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Sri Lanka’s economic collapse ringing ‘alarm bells’ for emerging markets: Expert

Sri Lanka's political and economic crisis is only getting worse. The country’s acting president – Prime Minister Ranil Wickremesinghe – declared a state of emergency on Tuesday after President Gotabaya Rajapaksa fled to the Maldives, sparking protests in the nation’s capital of Colombo.

Atlantic Council GeoEconomics Director Josh Lipsky joined Yahoo Finance to talk about the country's economic collapse and its implications for emerging markets (EMs).

“We have an extraordinary amount of money of distressed assets trading a higher amount than we’ve had in years,” Lipsky told Yahoo Finance Live. “And so that triggers a lot of alarm bells.”

Lipsky cites global macroeconomic headwinds – such as tourism shutdowns, corruption, and high debt burdens – for Sri Lanka’s economic crisis. The Central Bank of Sri Lanka recorded an annual average inflation rate of 18.4% in June 2022, with food inflation surging 80.1% year-over-year (YoY).

But Sri Lanka is not the only country in trouble. “You have to look at El Salvador, Ghana, Tunisia, Egypt, and even Pakistan, as a range of different kinds of EMs in different parts of the world that are potentially at risk of default here,” Lipsky said.

Lipsky advises handling one crisis at a time.

“We know the lesson of recent history is that one crisis leads to another. We think of the global financial crisis, then the Eurozone crisis. Then look at the Arab Spring and political unrest. These things are connected, and so we can’t just disassociate. The economic and political repercussions are deeply intertwined,” Lipsky explained.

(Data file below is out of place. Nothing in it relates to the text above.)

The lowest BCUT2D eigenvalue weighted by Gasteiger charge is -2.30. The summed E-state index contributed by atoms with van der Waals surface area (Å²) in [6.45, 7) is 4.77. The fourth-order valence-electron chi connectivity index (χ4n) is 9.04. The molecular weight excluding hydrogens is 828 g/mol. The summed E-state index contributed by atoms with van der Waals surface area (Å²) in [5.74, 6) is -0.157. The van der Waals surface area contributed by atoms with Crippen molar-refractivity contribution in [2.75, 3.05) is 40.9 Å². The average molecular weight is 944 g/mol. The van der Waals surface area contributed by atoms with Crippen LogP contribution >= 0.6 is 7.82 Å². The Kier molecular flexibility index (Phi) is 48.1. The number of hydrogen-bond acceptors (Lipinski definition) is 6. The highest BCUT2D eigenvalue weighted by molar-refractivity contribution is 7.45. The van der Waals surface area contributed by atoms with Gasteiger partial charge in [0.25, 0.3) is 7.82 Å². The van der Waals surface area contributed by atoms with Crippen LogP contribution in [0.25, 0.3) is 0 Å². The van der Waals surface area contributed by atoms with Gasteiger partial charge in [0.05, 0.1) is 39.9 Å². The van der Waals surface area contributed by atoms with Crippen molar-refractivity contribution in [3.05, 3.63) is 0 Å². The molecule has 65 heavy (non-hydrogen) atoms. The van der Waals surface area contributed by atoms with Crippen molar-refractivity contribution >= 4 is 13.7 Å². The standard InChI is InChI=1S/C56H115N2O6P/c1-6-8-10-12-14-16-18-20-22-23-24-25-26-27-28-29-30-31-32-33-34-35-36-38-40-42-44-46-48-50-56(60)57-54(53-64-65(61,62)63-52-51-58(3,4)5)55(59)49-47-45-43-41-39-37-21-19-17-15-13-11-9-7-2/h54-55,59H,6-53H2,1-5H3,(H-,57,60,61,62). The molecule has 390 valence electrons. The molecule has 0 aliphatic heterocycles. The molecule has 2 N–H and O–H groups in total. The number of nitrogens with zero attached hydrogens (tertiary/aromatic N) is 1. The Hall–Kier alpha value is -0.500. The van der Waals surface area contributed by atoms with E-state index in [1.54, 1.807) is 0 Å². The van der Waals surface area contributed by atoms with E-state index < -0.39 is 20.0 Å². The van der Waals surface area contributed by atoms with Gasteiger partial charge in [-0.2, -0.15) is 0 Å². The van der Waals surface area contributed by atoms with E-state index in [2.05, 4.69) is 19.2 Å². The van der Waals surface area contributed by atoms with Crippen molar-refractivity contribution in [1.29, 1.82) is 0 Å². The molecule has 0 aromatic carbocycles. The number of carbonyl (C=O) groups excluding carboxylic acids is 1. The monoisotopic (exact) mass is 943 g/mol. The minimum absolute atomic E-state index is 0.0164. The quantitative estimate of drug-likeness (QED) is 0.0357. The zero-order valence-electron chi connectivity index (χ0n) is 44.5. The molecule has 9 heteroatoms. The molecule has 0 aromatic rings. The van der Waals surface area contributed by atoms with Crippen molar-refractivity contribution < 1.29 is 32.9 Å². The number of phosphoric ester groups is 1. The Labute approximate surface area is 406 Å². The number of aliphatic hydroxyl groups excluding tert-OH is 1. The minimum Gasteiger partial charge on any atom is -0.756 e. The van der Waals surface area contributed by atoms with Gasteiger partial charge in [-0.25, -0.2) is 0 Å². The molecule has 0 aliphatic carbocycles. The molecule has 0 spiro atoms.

The global economy has taken a hit in 2022 following Russia’s invasion of Ukraine, putting a strain on oil and commodity prices. The OECD June 2022 Economic Outlook forecasts a sharp decline in global GDP growth of 3%.

“You have the high food prices, the high energy prices, the strong dollar, high interest rates in the U.S., the high debt burdens, highest debt burdens in EMs we've ever seen at this point. And in the back of it all, you have a creditor, China, that is not willing to renegotiate,” Lipsky added.

China is the world’s largest creditor and has lent more than $1.5 trillion to 150 countries, according to the Harvard Business Review. These loans are given to primarily low- and middle-income countries – the World Bank’s 2022 International Debt Statistics report documents more than half of net financial flows are accounted for by China. However, the Covid-19 pandemic has made it difficult for these countries to meet their debt obligations.

The Stimson Center finds that countries are looking to the Paris Club – a group of Western creditors who help EMs with restructuring and financing – for debt relief. The issue is that China is not a member of the Paris Club, and the institution does not want to forego payment obligations to China.

Lipsky has his eye on the upcoming G20 Leaders’ Summit in Indonesia and anticipates countries confronting China on its lending practices.

“I’m putting Russia to the side at this meeting, but the other 18 are going to turn to China and say, 'You have to play ball,” Lipsky said. “It’s not good for anyone to have a wave of EM debt defaults. You have to renegotiate with these countries.”

Yaseen Shah is a writer at Yahoo Finance. Follow him on Twitter @yaseennshah22

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